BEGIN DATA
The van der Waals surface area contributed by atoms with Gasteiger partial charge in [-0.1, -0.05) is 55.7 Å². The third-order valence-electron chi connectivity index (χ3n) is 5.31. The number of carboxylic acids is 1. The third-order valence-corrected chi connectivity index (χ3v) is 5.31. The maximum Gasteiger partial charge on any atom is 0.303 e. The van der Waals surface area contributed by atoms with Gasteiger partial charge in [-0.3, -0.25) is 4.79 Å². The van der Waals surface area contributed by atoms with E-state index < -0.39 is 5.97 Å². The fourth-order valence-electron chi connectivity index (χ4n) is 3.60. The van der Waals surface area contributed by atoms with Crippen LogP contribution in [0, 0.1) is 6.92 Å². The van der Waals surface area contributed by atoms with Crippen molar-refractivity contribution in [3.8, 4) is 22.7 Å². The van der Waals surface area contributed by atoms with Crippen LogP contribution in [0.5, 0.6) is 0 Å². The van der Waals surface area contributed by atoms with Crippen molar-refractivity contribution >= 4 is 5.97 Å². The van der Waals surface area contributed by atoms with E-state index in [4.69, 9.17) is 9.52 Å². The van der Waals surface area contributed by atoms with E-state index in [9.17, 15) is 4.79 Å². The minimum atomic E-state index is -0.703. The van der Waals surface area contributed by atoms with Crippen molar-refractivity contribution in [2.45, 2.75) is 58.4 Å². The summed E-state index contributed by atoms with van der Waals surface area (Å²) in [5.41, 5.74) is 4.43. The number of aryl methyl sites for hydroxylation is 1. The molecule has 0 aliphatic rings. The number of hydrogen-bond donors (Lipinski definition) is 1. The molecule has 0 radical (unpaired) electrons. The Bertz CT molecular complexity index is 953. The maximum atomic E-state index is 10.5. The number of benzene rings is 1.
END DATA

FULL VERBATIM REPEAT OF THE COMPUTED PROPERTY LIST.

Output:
The van der Waals surface area contributed by atoms with Gasteiger partial charge in [-0.1, -0.05) is 55.7 Å². The third-order valence-electron chi connectivity index (χ3n) is 5.31. The number of carboxylic acids is 1. The third-order valence-corrected chi connectivity index (χ3v) is 5.31. The maximum Gasteiger partial charge on any atom is 0.303 e. The van der Waals surface area contributed by atoms with Gasteiger partial charge in [-0.3, -0.25) is 4.79 Å². The van der Waals surface area contributed by atoms with E-state index < -0.39 is 5.97 Å². The fourth-order valence-electron chi connectivity index (χ4n) is 3.60. The van der Waals surface area contributed by atoms with Crippen LogP contribution in [0, 0.1) is 6.92 Å². The van der Waals surface area contributed by atoms with Crippen molar-refractivity contribution in [3.8, 4) is 22.7 Å². The van der Waals surface area contributed by atoms with Crippen LogP contribution in [0.5, 0.6) is 0 Å². The van der Waals surface area contributed by atoms with Crippen molar-refractivity contribution >= 4 is 5.97 Å². The van der Waals surface area contributed by atoms with E-state index in [4.69, 9.17) is 9.52 Å². The van der Waals surface area contributed by atoms with E-state index in [9.17, 15) is 4.79 Å². The minimum atomic E-state index is -0.703. The van der Waals surface area contributed by atoms with Crippen molar-refractivity contribution in [2.45, 2.75) is 58.4 Å². The summed E-state index contributed by atoms with van der Waals surface area (Å²) in [5.41, 5.74) is 4.43. The number of aryl methyl sites for hydroxylation is 1. The molecule has 0 aliphatic rings. The number of hydrogen-bond donors (Lipinski definition) is 1. The molecule has 0 radical (unpaired) electrons. The Bertz CT molecular complexity index is 953. The maximum atomic E-state index is 10.5. The number of benzene rings is 1.